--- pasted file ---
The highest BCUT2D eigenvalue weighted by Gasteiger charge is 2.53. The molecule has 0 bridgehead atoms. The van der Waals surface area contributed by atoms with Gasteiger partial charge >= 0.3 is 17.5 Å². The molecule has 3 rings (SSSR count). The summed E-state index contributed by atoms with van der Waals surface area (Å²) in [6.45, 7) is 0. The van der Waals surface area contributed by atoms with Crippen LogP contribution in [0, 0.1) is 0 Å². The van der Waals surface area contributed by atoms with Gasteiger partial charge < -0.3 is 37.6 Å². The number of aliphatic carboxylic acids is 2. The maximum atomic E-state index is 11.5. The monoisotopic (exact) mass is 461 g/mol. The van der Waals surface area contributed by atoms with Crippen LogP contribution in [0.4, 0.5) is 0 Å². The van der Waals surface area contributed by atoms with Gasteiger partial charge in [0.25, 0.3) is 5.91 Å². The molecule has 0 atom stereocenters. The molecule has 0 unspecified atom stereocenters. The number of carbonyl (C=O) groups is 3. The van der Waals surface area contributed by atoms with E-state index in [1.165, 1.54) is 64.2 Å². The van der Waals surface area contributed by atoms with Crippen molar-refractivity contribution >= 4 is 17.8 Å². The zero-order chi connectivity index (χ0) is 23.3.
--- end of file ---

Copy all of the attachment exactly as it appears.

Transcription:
The highest BCUT2D eigenvalue weighted by Gasteiger charge is 2.53. The molecule has 0 bridgehead atoms. The van der Waals surface area contributed by atoms with Gasteiger partial charge >= 0.3 is 17.5 Å². The molecule has 3 rings (SSSR count). The summed E-state index contributed by atoms with van der Waals surface area (Å²) in [6.45, 7) is 0. The van der Waals surface area contributed by atoms with Crippen LogP contribution in [0, 0.1) is 0 Å². The van der Waals surface area contributed by atoms with Gasteiger partial charge < -0.3 is 37.6 Å². The number of aliphatic carboxylic acids is 2. The maximum atomic E-state index is 11.5. The monoisotopic (exact) mass is 461 g/mol. The van der Waals surface area contributed by atoms with Crippen LogP contribution in [0.4, 0.5) is 0 Å². The van der Waals surface area contributed by atoms with Gasteiger partial charge in [0.25, 0.3) is 5.91 Å². The molecule has 0 atom stereocenters. The molecule has 0 unspecified atom stereocenters. The number of carbonyl (C=O) groups is 3. The van der Waals surface area contributed by atoms with E-state index in [1.165, 1.54) is 64.2 Å². The van der Waals surface area contributed by atoms with Crippen molar-refractivity contribution >= 4 is 17.8 Å². The zero-order chi connectivity index (χ0) is 23.3.